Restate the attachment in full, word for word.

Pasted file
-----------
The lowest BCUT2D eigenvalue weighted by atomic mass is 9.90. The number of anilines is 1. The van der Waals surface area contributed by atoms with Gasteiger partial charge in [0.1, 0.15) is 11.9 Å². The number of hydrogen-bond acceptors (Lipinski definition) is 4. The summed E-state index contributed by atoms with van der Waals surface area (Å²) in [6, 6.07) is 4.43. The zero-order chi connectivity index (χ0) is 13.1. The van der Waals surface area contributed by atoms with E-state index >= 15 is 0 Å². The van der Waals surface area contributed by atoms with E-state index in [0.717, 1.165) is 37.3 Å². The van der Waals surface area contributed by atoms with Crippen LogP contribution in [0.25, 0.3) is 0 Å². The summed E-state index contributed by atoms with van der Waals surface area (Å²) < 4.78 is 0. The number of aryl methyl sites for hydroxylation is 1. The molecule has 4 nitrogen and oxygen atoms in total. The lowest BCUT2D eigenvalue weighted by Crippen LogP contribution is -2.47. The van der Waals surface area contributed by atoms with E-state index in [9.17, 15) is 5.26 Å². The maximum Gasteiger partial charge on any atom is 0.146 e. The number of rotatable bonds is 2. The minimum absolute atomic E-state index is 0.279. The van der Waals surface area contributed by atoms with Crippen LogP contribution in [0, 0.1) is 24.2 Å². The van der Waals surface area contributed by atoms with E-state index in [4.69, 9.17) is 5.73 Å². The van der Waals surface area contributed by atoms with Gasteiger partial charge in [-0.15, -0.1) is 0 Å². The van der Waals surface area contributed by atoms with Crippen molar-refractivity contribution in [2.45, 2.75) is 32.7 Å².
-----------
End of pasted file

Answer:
The lowest BCUT2D eigenvalue weighted by atomic mass is 9.90. The number of anilines is 1. The van der Waals surface area contributed by atoms with Gasteiger partial charge in [0.1, 0.15) is 11.9 Å². The number of hydrogen-bond acceptors (Lipinski definition) is 4. The summed E-state index contributed by atoms with van der Waals surface area (Å²) in [6, 6.07) is 4.43. The zero-order chi connectivity index (χ0) is 13.1. The van der Waals surface area contributed by atoms with E-state index >= 15 is 0 Å². The van der Waals surface area contributed by atoms with E-state index in [0.717, 1.165) is 37.3 Å². The van der Waals surface area contributed by atoms with Crippen LogP contribution in [0.25, 0.3) is 0 Å². The summed E-state index contributed by atoms with van der Waals surface area (Å²) < 4.78 is 0. The number of aryl methyl sites for hydroxylation is 1. The molecule has 4 nitrogen and oxygen atoms in total. The lowest BCUT2D eigenvalue weighted by Crippen LogP contribution is -2.47. The van der Waals surface area contributed by atoms with E-state index in [9.17, 15) is 5.26 Å². The maximum Gasteiger partial charge on any atom is 0.146 e. The number of rotatable bonds is 2. The minimum absolute atomic E-state index is 0.279. The van der Waals surface area contributed by atoms with Crippen LogP contribution in [0, 0.1) is 24.2 Å². The van der Waals surface area contributed by atoms with E-state index in [4.69, 9.17) is 5.73 Å². The van der Waals surface area contributed by atoms with Gasteiger partial charge in [-0.15, -0.1) is 0 Å². The van der Waals surface area contributed by atoms with Crippen molar-refractivity contribution in [2.45, 2.75) is 32.7 Å².